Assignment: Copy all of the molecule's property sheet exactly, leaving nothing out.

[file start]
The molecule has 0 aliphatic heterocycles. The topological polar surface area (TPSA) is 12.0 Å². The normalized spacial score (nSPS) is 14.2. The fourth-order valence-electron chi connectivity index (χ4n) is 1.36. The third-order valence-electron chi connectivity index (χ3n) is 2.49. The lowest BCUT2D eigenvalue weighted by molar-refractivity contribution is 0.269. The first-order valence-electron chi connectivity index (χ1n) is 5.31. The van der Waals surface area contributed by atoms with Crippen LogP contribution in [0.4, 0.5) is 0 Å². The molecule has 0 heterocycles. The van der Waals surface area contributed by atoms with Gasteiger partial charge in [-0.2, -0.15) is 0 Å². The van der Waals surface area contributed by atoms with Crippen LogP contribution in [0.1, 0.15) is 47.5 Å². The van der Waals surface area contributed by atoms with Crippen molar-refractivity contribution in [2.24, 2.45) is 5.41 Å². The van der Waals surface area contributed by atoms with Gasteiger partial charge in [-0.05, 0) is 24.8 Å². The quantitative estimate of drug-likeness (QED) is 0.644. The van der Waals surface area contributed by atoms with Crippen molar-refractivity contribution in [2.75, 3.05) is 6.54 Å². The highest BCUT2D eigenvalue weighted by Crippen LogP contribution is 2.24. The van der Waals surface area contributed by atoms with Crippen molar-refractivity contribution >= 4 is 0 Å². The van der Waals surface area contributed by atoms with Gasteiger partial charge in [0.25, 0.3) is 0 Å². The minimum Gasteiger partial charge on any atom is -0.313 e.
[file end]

The molecule has 0 aliphatic heterocycles. The topological polar surface area (TPSA) is 12.0 Å². The normalized spacial score (nSPS) is 14.2. The fourth-order valence-electron chi connectivity index (χ4n) is 1.36. The third-order valence-electron chi connectivity index (χ3n) is 2.49. The lowest BCUT2D eigenvalue weighted by molar-refractivity contribution is 0.269. The first-order valence-electron chi connectivity index (χ1n) is 5.31. The van der Waals surface area contributed by atoms with Crippen LogP contribution in [0.4, 0.5) is 0 Å². The molecule has 0 heterocycles. The van der Waals surface area contributed by atoms with Gasteiger partial charge in [-0.2, -0.15) is 0 Å². The van der Waals surface area contributed by atoms with Crippen LogP contribution in [0.1, 0.15) is 47.5 Å². The van der Waals surface area contributed by atoms with Crippen molar-refractivity contribution in [2.24, 2.45) is 5.41 Å². The van der Waals surface area contributed by atoms with Gasteiger partial charge in [-0.05, 0) is 24.8 Å². The quantitative estimate of drug-likeness (QED) is 0.644. The van der Waals surface area contributed by atoms with Crippen molar-refractivity contribution in [2.75, 3.05) is 6.54 Å². The highest BCUT2D eigenvalue weighted by Crippen LogP contribution is 2.24. The van der Waals surface area contributed by atoms with Crippen molar-refractivity contribution >= 4 is 0 Å². The van der Waals surface area contributed by atoms with Gasteiger partial charge in [0.25, 0.3) is 0 Å². The minimum Gasteiger partial charge on any atom is -0.313 e.